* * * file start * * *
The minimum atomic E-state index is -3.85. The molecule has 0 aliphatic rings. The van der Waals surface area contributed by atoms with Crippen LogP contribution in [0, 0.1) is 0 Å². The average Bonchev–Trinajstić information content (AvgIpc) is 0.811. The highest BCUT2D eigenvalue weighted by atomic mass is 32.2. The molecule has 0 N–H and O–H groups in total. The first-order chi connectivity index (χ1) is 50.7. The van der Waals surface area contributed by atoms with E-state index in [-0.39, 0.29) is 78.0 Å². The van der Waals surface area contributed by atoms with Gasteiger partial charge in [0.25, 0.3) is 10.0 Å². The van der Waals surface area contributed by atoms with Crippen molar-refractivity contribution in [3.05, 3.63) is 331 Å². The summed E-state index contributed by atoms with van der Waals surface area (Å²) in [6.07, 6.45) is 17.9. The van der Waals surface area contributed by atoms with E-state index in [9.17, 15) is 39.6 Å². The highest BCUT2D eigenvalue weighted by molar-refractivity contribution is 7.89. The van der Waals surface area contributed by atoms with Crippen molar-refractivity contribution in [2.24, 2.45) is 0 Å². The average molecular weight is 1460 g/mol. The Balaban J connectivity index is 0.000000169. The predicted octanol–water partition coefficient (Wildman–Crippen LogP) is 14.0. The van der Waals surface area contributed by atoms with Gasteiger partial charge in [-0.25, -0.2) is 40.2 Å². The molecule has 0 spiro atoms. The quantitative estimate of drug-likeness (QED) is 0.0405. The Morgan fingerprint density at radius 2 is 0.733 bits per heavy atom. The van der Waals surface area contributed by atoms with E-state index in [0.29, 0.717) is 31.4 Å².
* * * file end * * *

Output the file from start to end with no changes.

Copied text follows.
The minimum atomic E-state index is -3.85. The molecule has 0 aliphatic rings. The van der Waals surface area contributed by atoms with Crippen LogP contribution in [0, 0.1) is 0 Å². The average Bonchev–Trinajstić information content (AvgIpc) is 0.811. The highest BCUT2D eigenvalue weighted by atomic mass is 32.2. The molecule has 0 N–H and O–H groups in total. The first-order chi connectivity index (χ1) is 50.7. The van der Waals surface area contributed by atoms with E-state index in [-0.39, 0.29) is 78.0 Å². The van der Waals surface area contributed by atoms with Gasteiger partial charge in [0.25, 0.3) is 10.0 Å². The van der Waals surface area contributed by atoms with Crippen molar-refractivity contribution in [3.05, 3.63) is 331 Å². The summed E-state index contributed by atoms with van der Waals surface area (Å²) in [6.07, 6.45) is 17.9. The van der Waals surface area contributed by atoms with E-state index in [9.17, 15) is 39.6 Å². The highest BCUT2D eigenvalue weighted by molar-refractivity contribution is 7.89. The van der Waals surface area contributed by atoms with Crippen molar-refractivity contribution in [2.24, 2.45) is 0 Å². The average molecular weight is 1460 g/mol. The Balaban J connectivity index is 0.000000169. The predicted octanol–water partition coefficient (Wildman–Crippen LogP) is 14.0. The van der Waals surface area contributed by atoms with Gasteiger partial charge in [-0.25, -0.2) is 40.2 Å². The molecule has 0 spiro atoms. The quantitative estimate of drug-likeness (QED) is 0.0405. The Morgan fingerprint density at radius 2 is 0.733 bits per heavy atom. The van der Waals surface area contributed by atoms with E-state index in [0.29, 0.717) is 31.4 Å².